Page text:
Second Sight

Last month I was lucky enough to be included on a tour of the new Orbis Flying Eye Hospital which visited Hong Kong for a few days. This is the third generation aircraft providing the service, and it is fitted out with the most advanced equipment of its kind.

The basic idea of the Orbis operation is both simple and devastatingly effective. The plane flies to a city in a country where there are many blind people and insufficient doctors trained to perform eye operations. Top surgeons from around the world – mainly American -- carry out a small number of operations on board with dozens of trainee doctors watching in an adjacent room. Cameras in the operating theatre convey in minute detail what is being done so that the skills and techniques are being passed on to others. Films of the operations can also be made available to other doctors not present on the day.

During the tour we heard some tales of the plane’s recent trip to Shenyang in northern China. A Tibetan family brought their six-year-old son on a journey of over 3000 kilometres because they had heard of the legend of the “Angel with Iron Wings” which performed miracles and enabled the blind to see. Their son’s sight was fast deteriorating and they had to find out if the legend was true. It was, and the young boy was squeezed into the operating schedule and saved from a life of blindness.

We heard about the five-year-old Mongolian girl, blind since birth, who was operated on in the morning and woke in the afternoon with her sight fully restored, able to see for the first time in her life. Smiling nurses told of how she couldn’t stop dancing. You could see how much the story meant to all the medical personnel present. And not many dry eyes among the tour party either.

And of course these individual incidents of life-changing miracles were going to be repeated over and over again, hundreds of times, thousands of times, by the doctors who were watching in the adjacent room and would be able to take the skills learned back to their own hospitals.

And then we learned that all the doctors who performed the operations were volunteers, providing their services free of charge. And then we learned that all the pilots who flew the planes to the different destinations were volunteers from a famous logistics company using their vacation time to fly the doctors and nurses.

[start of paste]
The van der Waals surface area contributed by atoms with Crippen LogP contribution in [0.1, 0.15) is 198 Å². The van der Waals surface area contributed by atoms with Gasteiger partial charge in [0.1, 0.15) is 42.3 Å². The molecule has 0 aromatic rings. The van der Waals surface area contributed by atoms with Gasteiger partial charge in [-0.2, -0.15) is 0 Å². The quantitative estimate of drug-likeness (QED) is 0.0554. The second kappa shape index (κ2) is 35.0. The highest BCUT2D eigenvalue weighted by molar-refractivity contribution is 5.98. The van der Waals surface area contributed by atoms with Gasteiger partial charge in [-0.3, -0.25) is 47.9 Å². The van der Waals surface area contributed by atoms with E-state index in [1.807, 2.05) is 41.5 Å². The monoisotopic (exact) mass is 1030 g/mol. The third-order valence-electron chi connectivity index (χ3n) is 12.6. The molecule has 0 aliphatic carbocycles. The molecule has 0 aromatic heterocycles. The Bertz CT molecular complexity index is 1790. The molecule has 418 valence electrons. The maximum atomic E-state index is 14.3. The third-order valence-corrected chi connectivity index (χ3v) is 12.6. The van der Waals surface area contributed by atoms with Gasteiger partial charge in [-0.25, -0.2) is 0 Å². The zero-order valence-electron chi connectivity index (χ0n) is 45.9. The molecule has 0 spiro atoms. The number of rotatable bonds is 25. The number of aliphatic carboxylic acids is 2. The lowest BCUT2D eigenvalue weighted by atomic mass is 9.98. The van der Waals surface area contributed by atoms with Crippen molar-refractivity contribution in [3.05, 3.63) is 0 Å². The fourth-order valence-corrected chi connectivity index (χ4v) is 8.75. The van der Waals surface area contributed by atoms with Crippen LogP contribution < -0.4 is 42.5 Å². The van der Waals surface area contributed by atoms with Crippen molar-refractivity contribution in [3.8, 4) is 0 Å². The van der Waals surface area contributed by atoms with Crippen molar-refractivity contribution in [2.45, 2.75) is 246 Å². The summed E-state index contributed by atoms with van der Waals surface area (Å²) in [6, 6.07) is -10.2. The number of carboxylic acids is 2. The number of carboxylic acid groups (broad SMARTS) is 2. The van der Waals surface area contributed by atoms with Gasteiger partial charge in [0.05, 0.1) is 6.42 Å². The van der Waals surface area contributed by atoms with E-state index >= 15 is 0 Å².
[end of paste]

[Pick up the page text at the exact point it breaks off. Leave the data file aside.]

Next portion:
And you simply had to bow your head in awe of these amazing people. Imagine how they must feel as they wing their way round the world transforming every life that they touch.

And the story does not end there. Equipping the plane to carry out the eye operations and film them is an expensive exercise, as is provisioning the aircraft to get from place to place. Orbis relies on donations both for the plane itself and all the operating expenses.

As we descended from the plane I saw a small plaque on the side that read “Thanks to the employees of Fedex for the donation of this aircraft”. Wow, how great they must all feel.

Now, we cannot all be expert eye doctors and we cannot all be pilots. We cannot even all work for logistics companies (and I know that the competitors of this one also provide sterling support for similar worthy causes). But we can all help in other ways.

In a world where it sometimes seems that evil is getting the upper hand, it is wonderful to be reminded that there are also many unsung heroes, out of the limelight, who are fighting for good.

Mike Rowse